Donating blood is not only a beautiful gesture to contribute to the protection of human life but also gives the blood donor many health benefits.
Here's what you "bring back" yourself from giving away your blood to the society.
Blood donation helps maintain iron levels and reduce the risk of cardiovascular problems, while helping to maintain a stable heartbeat. By checking your iron level, blood donation also reduces your risk of developing heart diseases.
One of the main health benefits of blood donation is the reduced risk of hemochromatosis.
As the name implies, it is a health condition arising from the body absorbing too much iron. This condition is inherited or may be caused by alcoholism, anemia and other disorders. Regular blood donation reduces iron overload in the body.
When iron levels in your body become excessive, it increases the risk of liver failure and pancreatic damage. Therefore, blood donation helps eliminate excess iron. This, in turn, helps reduce the risk of damage to the liver and pancreas.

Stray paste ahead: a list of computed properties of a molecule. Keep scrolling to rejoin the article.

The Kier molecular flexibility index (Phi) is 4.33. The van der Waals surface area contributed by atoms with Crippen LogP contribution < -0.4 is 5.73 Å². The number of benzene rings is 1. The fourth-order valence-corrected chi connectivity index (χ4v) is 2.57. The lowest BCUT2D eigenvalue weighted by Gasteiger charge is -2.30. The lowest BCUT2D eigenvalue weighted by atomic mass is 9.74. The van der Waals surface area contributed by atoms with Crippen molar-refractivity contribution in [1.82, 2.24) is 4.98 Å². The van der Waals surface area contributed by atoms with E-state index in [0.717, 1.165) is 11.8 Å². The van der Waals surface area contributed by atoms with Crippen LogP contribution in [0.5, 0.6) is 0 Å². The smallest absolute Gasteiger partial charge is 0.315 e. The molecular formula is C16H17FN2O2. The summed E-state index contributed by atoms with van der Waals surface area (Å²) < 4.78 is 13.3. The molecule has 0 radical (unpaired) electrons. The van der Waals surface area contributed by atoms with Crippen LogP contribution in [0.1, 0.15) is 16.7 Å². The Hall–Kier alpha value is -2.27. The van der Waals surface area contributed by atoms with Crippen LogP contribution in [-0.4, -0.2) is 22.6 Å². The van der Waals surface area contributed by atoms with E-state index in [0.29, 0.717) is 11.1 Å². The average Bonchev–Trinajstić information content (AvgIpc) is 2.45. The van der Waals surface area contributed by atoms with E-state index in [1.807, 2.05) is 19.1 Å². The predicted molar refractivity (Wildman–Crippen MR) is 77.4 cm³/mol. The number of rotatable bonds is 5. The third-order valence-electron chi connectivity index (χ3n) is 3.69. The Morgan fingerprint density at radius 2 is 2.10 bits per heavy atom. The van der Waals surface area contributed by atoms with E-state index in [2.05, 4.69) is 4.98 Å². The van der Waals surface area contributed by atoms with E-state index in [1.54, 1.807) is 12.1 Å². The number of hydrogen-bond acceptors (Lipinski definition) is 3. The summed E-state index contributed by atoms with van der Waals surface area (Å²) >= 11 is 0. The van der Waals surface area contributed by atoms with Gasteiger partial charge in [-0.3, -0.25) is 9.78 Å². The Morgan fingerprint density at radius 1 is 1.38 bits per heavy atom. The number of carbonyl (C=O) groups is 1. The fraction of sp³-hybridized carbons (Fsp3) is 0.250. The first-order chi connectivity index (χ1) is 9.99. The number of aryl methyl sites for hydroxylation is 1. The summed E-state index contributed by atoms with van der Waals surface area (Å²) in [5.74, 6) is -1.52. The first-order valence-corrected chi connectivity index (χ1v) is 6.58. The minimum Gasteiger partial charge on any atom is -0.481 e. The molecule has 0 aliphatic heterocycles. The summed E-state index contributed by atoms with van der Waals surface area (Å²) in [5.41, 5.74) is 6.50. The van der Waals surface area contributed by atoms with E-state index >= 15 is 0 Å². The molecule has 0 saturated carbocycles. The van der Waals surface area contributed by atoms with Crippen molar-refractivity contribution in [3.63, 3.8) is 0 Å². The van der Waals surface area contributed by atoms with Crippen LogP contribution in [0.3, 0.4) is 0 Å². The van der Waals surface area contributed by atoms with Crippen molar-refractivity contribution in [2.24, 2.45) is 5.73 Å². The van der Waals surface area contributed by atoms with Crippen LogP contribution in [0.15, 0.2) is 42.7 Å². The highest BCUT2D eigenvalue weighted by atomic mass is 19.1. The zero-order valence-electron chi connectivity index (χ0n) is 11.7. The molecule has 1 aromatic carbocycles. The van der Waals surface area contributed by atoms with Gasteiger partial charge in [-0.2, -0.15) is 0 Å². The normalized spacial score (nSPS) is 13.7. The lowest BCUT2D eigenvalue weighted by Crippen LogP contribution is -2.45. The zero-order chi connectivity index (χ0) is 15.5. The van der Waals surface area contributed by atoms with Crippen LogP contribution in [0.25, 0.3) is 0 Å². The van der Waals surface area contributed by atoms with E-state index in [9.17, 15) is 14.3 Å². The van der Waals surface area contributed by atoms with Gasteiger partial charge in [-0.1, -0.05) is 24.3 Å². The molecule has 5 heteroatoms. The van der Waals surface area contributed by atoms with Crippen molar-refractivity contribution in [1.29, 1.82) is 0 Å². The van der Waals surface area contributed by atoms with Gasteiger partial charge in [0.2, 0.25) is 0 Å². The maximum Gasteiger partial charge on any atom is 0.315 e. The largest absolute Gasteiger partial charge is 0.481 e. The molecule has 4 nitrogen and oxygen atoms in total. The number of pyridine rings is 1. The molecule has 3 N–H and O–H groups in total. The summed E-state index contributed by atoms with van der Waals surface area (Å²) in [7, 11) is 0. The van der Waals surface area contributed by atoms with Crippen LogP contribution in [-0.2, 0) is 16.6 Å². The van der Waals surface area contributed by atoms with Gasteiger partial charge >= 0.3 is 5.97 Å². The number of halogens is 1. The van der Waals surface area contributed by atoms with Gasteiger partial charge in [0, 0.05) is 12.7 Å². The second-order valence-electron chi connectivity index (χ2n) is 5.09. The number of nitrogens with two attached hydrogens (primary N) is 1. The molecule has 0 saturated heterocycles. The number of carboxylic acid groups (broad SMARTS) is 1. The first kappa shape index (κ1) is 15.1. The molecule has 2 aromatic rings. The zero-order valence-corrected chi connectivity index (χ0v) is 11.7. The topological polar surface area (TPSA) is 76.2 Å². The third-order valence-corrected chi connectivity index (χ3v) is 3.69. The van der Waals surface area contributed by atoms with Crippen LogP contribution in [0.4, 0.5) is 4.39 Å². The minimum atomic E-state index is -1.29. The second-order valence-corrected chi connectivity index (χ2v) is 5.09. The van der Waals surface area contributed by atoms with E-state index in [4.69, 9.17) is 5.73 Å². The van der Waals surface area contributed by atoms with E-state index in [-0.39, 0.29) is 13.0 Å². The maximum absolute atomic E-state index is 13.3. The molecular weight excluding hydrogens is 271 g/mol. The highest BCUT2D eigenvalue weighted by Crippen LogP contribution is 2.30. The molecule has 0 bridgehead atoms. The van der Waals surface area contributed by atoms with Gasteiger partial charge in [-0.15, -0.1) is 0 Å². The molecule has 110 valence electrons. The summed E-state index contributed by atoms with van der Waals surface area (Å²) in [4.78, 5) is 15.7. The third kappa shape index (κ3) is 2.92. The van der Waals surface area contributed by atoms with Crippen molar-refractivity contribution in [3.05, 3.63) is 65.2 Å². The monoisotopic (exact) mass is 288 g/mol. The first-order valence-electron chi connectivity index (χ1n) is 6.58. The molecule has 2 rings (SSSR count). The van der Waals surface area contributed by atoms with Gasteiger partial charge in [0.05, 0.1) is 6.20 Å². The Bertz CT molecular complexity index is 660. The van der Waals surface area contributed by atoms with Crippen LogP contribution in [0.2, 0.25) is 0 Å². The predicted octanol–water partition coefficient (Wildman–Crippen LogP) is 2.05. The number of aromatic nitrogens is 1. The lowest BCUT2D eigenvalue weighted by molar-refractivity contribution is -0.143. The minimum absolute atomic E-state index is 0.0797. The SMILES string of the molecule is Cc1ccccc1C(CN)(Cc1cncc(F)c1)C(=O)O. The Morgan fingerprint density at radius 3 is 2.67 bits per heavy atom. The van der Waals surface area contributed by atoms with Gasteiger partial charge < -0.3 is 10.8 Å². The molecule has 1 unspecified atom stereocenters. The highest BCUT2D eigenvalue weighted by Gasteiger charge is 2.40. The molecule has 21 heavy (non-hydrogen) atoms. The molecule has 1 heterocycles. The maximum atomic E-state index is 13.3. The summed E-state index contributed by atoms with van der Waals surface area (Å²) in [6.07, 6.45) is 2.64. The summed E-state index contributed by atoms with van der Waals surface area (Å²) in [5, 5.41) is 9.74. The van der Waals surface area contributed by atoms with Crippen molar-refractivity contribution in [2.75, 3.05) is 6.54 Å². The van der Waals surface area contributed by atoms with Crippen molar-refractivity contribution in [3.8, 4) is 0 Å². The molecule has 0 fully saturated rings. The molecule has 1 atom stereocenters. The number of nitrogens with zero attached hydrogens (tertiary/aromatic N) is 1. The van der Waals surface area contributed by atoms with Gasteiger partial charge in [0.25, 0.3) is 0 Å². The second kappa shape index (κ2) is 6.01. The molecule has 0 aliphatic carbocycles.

One of the other important benefits of blood donation is its impact on controlling high blood pressure.
When you donate blood, the blood volume is balanced, thus preventing an increase in blood pressure. Therefore, a healthy heart is good for preventing cardiovascular diseases.
One of the other important health benefits of blood donation is that it helps stimulate new blood cell production, compensating for blood loss, thereby helping maintain your overall health and health, according to Bold. Sky.
According to the University of California (USA), a person can burn about 650 calories per donation 1 pint (about 473 cm3) of blood.
Blood donors can lose weight if this is done regularly because it helps burn excess calories in your body.
This is useful for those who are obese and at risk of cardiovascular diseases and other health disorders. However, regular blood donation is not recommended as a way to lose weight.
Lower iron content in the body reduces the risk of developing cancer symptoms. The risk of cancer, especially colon, lung, liver, throat and lung cancer is lower if you donate blood. Reducing iron levels in the body is associated with a lower risk of cancer.
In addition to the aforementioned main benefits, donating blood can help reduce stress, improve your mental health, benefit your physical health, help get rid of negative feelings, bring a sense of belonging, and reduce loneliness.
Watch next: What Happens to the Blood You Donated